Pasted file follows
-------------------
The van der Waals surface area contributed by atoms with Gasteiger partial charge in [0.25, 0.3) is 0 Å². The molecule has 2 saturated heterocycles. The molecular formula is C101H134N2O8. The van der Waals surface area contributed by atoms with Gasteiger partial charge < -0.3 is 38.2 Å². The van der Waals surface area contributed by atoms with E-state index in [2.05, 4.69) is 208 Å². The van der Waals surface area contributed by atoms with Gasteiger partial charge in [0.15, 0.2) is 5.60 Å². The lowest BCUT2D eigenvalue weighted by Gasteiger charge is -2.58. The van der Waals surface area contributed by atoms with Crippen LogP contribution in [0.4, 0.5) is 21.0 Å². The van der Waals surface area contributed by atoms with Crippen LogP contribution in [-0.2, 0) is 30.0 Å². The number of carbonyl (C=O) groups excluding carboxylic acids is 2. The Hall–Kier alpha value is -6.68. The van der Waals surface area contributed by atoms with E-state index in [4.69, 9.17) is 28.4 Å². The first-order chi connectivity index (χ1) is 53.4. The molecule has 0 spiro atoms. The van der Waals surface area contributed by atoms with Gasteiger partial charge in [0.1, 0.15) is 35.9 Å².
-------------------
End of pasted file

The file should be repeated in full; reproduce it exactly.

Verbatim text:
The van der Waals surface area contributed by atoms with Gasteiger partial charge in [0.25, 0.3) is 0 Å². The molecule has 2 saturated heterocycles. The molecular formula is C101H134N2O8. The van der Waals surface area contributed by atoms with Gasteiger partial charge < -0.3 is 38.2 Å². The van der Waals surface area contributed by atoms with E-state index in [2.05, 4.69) is 208 Å². The van der Waals surface area contributed by atoms with Gasteiger partial charge in [0.15, 0.2) is 5.60 Å². The lowest BCUT2D eigenvalue weighted by Gasteiger charge is -2.58. The van der Waals surface area contributed by atoms with Crippen LogP contribution in [0.4, 0.5) is 21.0 Å². The van der Waals surface area contributed by atoms with Crippen LogP contribution in [-0.2, 0) is 30.0 Å². The number of carbonyl (C=O) groups excluding carboxylic acids is 2. The Hall–Kier alpha value is -6.68. The van der Waals surface area contributed by atoms with E-state index in [4.69, 9.17) is 28.4 Å². The first-order chi connectivity index (χ1) is 53.4. The molecule has 0 spiro atoms. The van der Waals surface area contributed by atoms with Gasteiger partial charge in [0.1, 0.15) is 35.9 Å².